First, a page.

304 F2d 831 Davis v. P R Sales Company Amity Dyeing& Finishing Company
304 F.2d 831
Warren DAVIS, Trustee, Appellee,
P. R. SALES COMPANY, Reclaimant-Appellant. In the Matter of
AMITY DYEING& FINISHING COMPANY, Inc., Bankrupt.
No. 329, Docket 27405.
United States Court of Appeals Second Circuit.
Argued April 24, 1962.
Decided June 22, 1962.
Leopold Frankel, Paterson, N.J. (Samuel Newfield, New York City, on the brief), for appellant.
David Haar, New York City, for appellee.
George A. Brooks, New York City (Walter S. Buehler, John J. Higgins, Robert H. Janover, New York City, on the brief), for General Motors Acceptance Corporation, as amicus curiae.
Before FRIENDLY, SMITH and MARSHALL, Circuit Judges.
J. JOSEPH SMITH, Circuit Judge.
This is an appeal from an order entered in the United States District Court for theSouthern District of New York, by Hon. Frederick v.P. Bryan, D.J., affirming an order of the referee in bankruptcy which denied conditional vendor the right to reclaim the proceeds of the sale of machinery in the possession of the Trustee which machinery had been sold to the bankrupt pursuant to two contracts of conditional sale on the grounds that such contracts were void as against creditors.
The reclaimant, a partnership doing business as P. R. Sles Company with its principal office in passaic, New Jersey, is engaged in the sale of machinery to the textile industry. Amity Corp., engated in finishing and dyeing textiles, engaged in finishing and dyeing textiles, 28, 1960, in Southern District of New York on a voluntary petition.
On July 25, 1957 and February 6, 1958, P. R. Sales Co. sold, under a conditional bill of sale, to Amity, the machinery sought to be reclaimed in the instant proceeding. The earlier contract provided that th epurchase price of $4,600 was to be paid in the following manner: $500 on the execution of the contract; $500 on delivery of the machine; and 18 promissory notes of $200, plus interest, payable monthly commencing one month after delivery. The second contract was for $14,000; $500 at the signing of the contract and 27 promissory notes of $500 each, plus interest, payable monthly commencing May 1, 1958. Both contracts provided that the machinery be kept by Amity at its Glendale, Queens plant unless permission of the vendor was obtained prior to any change in location. The certificate of incorporation of Amity at that time provided, and still does, that its principal place of business is in the County of Queens.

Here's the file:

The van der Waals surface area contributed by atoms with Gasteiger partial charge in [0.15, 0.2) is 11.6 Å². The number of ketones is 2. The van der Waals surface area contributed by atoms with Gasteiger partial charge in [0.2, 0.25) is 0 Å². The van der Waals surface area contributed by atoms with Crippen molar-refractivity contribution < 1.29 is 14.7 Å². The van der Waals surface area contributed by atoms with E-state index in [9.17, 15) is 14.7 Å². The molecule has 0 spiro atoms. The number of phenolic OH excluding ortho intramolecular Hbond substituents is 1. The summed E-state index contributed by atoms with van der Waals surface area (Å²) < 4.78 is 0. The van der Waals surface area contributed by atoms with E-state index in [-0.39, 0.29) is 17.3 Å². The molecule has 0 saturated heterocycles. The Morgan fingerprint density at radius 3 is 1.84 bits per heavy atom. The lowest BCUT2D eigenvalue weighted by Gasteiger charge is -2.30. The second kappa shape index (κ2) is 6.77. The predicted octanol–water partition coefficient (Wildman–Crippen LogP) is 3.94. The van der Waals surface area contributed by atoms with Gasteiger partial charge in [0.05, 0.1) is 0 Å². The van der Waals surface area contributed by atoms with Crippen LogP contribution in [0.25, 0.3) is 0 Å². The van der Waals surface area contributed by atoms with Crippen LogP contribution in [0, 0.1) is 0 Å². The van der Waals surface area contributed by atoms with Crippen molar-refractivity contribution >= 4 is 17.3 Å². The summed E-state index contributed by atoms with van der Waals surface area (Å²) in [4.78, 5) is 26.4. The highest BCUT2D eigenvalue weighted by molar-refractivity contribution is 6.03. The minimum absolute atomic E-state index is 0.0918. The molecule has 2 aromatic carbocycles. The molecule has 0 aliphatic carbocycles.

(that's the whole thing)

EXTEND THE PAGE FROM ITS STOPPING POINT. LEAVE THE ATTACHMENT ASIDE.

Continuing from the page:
Sometime around June or July of 1959 Amity, with the permission of P. R. Sales Co. moved all of its property from Glendale to a new plant in Norwich, Connecticut, where it continued in business. On June 26, 1959, P. R. Sales Co. filed the original two conditional sales contracts with the Town Clerk of Norwich pursucant to the Connecticut conditional sales statute.1
Shortly thereafter Amith found itself in Financial difficulty and was able to reach an agreement with P. R. under which P. R. returned all unpaid notes it held pursuant to both contracts in consideration for a new series of monthly notes dated August 1, 1959 which covered the combined balance still unpaid. Each note was for one half the total due under the old notes, plus interest, and the final note was due July 1, 1961, whereas the final note under the original contract was due July 1960. This agreement was not filed either in Connecticut or New York and no writing other than the notes was made. At the time of the adjudication in bankruptcy $9,836.50 was still unpaid. Reclaimant has sold the machinery by leave of the court, for $7,000 which it paid into the estate and now seeks repayment of, upon the theory that it had good title to said machines under the conditional sales contracts which were valid as to the Trustee.
The referee held that the residence of Amity was in Queens County, New York, as per its certificate of incorporation; that the extension constituted a new agreement; and that since no new contract was filed as required by Sec. 66-a of the New York Personal Property Law, McKinney's Consol Laws, c. 41 the vendor did not have a reservation of title valid as to creditors of the bankrupt.